There must be a recognition that the shortcomings within our justice system are long developed before it comes to the system itself. That is, our courts are presented with an astronomically high level of criminal cases and are expected to dispose of them at a reasonable rate, based on an infrastructure dating back to over half a century ago when Jamaica gained its Independence. Accountability, therefore, of which the prime minister speaks, must first start with effective means and ways of reducing our crime rate.

Recently, a survey revealed that of all crimes committed, the use of illegal firearms was the weapon of choice. More importantly, was the revelation that the offenders of these crimes were young men between the ages of 18 and 27. Against this background, one is forced to wonder whether there is any correlation between all of this and the familiar sight of our young men on street corners holding “ends”, and even younger ones at various traffic intersections when they should all be in school. The time has come for parents to be accountable and the Government itself to have truancy officers islandwide. It is from this state of affairs that crime develops and mushrooms into what we have to deal with today. Hopefully, the much-appreciated zone of special operations legislation will address this.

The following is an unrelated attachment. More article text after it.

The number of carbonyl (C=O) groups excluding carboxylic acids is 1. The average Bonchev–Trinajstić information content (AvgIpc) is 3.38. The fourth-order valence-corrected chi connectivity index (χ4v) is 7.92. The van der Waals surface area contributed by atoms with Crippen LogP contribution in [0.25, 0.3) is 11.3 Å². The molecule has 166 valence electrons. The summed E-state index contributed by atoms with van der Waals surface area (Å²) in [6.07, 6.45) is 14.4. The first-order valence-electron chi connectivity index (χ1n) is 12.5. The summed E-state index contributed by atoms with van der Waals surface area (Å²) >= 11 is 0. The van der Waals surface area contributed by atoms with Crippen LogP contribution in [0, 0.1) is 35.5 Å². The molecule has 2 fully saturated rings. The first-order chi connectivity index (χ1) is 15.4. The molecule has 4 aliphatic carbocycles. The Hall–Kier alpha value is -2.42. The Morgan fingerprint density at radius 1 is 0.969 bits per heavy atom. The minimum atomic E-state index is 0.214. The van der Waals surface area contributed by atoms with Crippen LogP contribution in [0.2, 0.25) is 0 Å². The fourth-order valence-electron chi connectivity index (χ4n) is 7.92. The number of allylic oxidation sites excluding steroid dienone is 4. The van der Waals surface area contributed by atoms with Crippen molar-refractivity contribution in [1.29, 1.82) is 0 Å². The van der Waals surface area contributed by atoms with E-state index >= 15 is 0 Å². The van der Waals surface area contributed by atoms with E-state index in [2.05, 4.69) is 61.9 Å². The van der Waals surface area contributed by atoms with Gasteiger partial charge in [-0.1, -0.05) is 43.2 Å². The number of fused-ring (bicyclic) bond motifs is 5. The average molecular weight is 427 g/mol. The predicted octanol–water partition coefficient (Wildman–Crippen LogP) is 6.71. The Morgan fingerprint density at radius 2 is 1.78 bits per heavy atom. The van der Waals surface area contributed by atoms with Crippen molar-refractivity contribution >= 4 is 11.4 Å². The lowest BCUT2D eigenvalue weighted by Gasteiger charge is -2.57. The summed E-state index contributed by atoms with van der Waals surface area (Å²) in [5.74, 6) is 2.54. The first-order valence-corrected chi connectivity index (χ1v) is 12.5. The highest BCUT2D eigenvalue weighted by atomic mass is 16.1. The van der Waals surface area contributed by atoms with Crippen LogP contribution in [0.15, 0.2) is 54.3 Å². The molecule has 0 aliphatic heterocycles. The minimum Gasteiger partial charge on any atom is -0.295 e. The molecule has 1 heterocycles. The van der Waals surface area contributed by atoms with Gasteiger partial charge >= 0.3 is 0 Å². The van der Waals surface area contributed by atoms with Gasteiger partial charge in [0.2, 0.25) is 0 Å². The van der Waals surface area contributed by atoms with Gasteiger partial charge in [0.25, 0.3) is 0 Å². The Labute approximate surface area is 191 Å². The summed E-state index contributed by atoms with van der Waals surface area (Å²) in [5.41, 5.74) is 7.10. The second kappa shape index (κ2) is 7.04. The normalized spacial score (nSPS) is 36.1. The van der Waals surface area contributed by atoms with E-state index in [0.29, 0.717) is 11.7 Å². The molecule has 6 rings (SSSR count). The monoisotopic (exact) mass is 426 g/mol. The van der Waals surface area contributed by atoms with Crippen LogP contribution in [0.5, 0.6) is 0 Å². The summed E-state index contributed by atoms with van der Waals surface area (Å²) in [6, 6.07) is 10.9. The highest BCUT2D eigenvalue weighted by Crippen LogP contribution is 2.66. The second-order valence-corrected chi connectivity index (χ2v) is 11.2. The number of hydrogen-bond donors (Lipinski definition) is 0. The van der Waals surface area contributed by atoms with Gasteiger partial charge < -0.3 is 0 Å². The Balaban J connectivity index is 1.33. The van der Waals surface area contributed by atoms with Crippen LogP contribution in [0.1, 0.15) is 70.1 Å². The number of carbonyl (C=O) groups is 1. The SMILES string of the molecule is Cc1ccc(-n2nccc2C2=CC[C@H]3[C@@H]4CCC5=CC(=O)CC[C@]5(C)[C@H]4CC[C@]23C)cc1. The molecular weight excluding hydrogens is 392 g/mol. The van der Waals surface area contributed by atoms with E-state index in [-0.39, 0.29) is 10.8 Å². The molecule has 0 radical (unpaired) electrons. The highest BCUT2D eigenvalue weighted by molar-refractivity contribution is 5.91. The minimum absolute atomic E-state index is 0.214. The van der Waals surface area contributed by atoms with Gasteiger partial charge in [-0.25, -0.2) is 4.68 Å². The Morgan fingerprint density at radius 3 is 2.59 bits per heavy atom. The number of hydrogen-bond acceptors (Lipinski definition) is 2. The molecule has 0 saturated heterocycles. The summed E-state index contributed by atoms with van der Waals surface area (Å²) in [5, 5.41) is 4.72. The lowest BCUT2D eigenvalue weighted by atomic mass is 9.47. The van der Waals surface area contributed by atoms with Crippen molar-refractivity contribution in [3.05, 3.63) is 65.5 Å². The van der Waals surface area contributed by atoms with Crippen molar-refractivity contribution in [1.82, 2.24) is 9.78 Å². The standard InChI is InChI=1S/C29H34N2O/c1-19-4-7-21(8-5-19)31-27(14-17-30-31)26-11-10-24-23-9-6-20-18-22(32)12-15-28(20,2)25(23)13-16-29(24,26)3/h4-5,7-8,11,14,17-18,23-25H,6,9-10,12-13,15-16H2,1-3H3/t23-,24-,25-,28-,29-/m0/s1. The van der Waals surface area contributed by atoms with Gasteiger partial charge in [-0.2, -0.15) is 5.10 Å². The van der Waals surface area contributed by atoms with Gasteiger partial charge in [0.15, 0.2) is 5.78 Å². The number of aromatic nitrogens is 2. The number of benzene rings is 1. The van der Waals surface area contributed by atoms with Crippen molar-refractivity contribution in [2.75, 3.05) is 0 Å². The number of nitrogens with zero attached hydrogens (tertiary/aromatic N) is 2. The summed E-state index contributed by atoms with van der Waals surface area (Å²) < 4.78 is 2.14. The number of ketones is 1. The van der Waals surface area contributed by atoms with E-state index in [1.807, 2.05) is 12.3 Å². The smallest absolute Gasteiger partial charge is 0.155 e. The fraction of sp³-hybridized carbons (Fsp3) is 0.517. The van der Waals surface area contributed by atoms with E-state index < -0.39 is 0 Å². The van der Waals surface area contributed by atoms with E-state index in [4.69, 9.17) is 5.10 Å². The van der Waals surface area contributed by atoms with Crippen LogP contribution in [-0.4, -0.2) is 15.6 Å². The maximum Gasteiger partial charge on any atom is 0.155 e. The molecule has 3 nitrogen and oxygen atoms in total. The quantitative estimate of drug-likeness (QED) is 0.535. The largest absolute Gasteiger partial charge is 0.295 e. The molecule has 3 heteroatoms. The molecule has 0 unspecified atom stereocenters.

In seeking to further justify his choice of an acting chief justice, the prime minster referred to the fact that The Bahamas has had an acting chief justice for some time now. This, however, does not serve as a suitable precedent for our own situation, as the Bahamian situation has come about by virtue of its current chief justice being appointed to the presidency of the Court of Appeal. Its current acting chief justice, Justice Stephen Isaacs, was appointed to fill a temporary vacancy, where the current chief justice is unable to perform the function of his office as chief justice due to his new post. In any event, even if there was a precedent applicable in another jurisdiction for the actions of our prime minister, this still would not make it right. One bad precedent does not make another good.

Ironically, in addressing the issue of accountability, the learned acting chief justice of The Bahamas said, “It begins with family planning, beginning in the schools, trying to educate the youth, to raise responsible citizens. Churches play a part as well, with their outreach and mentoring groups. All of these things are so important; however, they are counter-balanced because there are some negative influences as well, such as community activities by mostly young men. If we can break the act of crime, we will have a better country…The courts are blamed for all sorts of things, including causing crime; however, we only see people after all is said and done and the crime is committed. We do trials — as many of them as we can.” This observation of Justice Isaacs is on point and is equally applicable to our present situation.

In all the circumstances, it is imperative that Prime Minister Andrew Holness confirms Justice Sykes as our chief justice as soon as possible. Our prime minister must “act” (pun intended) now!

Peter Champagnie is an attorney-at-law. Send comments to the Observer or peter.champagnie@gmail.com.